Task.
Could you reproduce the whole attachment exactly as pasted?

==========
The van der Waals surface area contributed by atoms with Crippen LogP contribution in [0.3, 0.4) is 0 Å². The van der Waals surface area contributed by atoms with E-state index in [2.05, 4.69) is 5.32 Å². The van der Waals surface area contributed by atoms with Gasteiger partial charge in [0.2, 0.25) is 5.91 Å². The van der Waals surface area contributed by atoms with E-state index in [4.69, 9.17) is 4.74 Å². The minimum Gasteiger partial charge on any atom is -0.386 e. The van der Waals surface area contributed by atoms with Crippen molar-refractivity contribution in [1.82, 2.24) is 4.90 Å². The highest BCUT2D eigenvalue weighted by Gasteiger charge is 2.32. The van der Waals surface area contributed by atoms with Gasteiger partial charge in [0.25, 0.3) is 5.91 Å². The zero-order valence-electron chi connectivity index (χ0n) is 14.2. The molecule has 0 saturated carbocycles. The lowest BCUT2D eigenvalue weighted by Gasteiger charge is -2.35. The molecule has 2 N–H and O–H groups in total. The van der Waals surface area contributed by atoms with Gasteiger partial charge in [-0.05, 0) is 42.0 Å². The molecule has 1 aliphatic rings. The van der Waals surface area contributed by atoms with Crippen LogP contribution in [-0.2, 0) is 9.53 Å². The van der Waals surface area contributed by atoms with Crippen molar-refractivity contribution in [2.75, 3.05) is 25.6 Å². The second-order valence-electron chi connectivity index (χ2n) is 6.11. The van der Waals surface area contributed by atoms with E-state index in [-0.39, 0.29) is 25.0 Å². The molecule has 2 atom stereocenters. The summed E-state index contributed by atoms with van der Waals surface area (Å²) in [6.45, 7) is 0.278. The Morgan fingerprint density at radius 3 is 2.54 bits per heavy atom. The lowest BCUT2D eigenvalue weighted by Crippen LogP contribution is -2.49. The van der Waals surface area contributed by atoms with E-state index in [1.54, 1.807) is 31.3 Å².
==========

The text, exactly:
The van der Waals surface area contributed by atoms with Crippen LogP contribution in [0.3, 0.4) is 0 Å². The van der Waals surface area contributed by atoms with E-state index in [2.05, 4.69) is 5.32 Å². The van der Waals surface area contributed by atoms with Gasteiger partial charge in [0.2, 0.25) is 5.91 Å². The van der Waals surface area contributed by atoms with E-state index in [4.69, 9.17) is 4.74 Å². The minimum Gasteiger partial charge on any atom is -0.386 e. The van der Waals surface area contributed by atoms with Crippen molar-refractivity contribution in [1.82, 2.24) is 4.90 Å². The highest BCUT2D eigenvalue weighted by Gasteiger charge is 2.32. The van der Waals surface area contributed by atoms with Gasteiger partial charge in [0.25, 0.3) is 5.91 Å². The zero-order valence-electron chi connectivity index (χ0n) is 14.2. The molecule has 0 saturated carbocycles. The lowest BCUT2D eigenvalue weighted by Gasteiger charge is -2.35. The molecule has 2 N–H and O–H groups in total. The van der Waals surface area contributed by atoms with Gasteiger partial charge in [-0.05, 0) is 42.0 Å². The molecule has 1 aliphatic rings. The van der Waals surface area contributed by atoms with Crippen LogP contribution in [-0.2, 0) is 9.53 Å². The van der Waals surface area contributed by atoms with Crippen molar-refractivity contribution in [2.75, 3.05) is 25.6 Å². The second-order valence-electron chi connectivity index (χ2n) is 6.11. The van der Waals surface area contributed by atoms with E-state index in [-0.39, 0.29) is 25.0 Å². The molecule has 2 atom stereocenters. The summed E-state index contributed by atoms with van der Waals surface area (Å²) in [6.45, 7) is 0.278. The Morgan fingerprint density at radius 3 is 2.54 bits per heavy atom. The lowest BCUT2D eigenvalue weighted by Crippen LogP contribution is -2.49. The van der Waals surface area contributed by atoms with E-state index in [1.54, 1.807) is 31.3 Å².